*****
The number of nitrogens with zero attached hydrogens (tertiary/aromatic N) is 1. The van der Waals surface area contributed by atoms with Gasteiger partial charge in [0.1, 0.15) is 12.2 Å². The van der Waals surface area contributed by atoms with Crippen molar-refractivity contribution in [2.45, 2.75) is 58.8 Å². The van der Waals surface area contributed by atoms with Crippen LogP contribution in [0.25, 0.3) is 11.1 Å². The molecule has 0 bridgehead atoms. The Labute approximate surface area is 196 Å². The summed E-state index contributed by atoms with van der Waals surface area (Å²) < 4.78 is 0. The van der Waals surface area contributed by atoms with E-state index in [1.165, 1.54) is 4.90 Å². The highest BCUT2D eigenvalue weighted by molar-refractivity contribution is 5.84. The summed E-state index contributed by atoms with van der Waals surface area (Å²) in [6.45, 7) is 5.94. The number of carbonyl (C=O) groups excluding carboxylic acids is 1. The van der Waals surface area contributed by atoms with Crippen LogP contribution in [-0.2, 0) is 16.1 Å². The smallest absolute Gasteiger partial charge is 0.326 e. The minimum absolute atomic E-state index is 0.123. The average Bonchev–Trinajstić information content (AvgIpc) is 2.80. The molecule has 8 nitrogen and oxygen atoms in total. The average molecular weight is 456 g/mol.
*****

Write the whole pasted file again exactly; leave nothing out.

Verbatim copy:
The number of nitrogens with zero attached hydrogens (tertiary/aromatic N) is 1. The van der Waals surface area contributed by atoms with Gasteiger partial charge in [0.1, 0.15) is 12.2 Å². The van der Waals surface area contributed by atoms with Crippen molar-refractivity contribution in [2.45, 2.75) is 58.8 Å². The van der Waals surface area contributed by atoms with Crippen LogP contribution in [0.25, 0.3) is 11.1 Å². The molecule has 0 bridgehead atoms. The Labute approximate surface area is 196 Å². The summed E-state index contributed by atoms with van der Waals surface area (Å²) < 4.78 is 0. The van der Waals surface area contributed by atoms with E-state index in [1.165, 1.54) is 4.90 Å². The highest BCUT2D eigenvalue weighted by molar-refractivity contribution is 5.84. The summed E-state index contributed by atoms with van der Waals surface area (Å²) in [6.45, 7) is 5.94. The number of carbonyl (C=O) groups excluding carboxylic acids is 1. The van der Waals surface area contributed by atoms with Crippen LogP contribution in [-0.2, 0) is 16.1 Å². The smallest absolute Gasteiger partial charge is 0.326 e. The minimum absolute atomic E-state index is 0.123. The average Bonchev–Trinajstić information content (AvgIpc) is 2.80. The molecule has 8 nitrogen and oxygen atoms in total. The average molecular weight is 456 g/mol.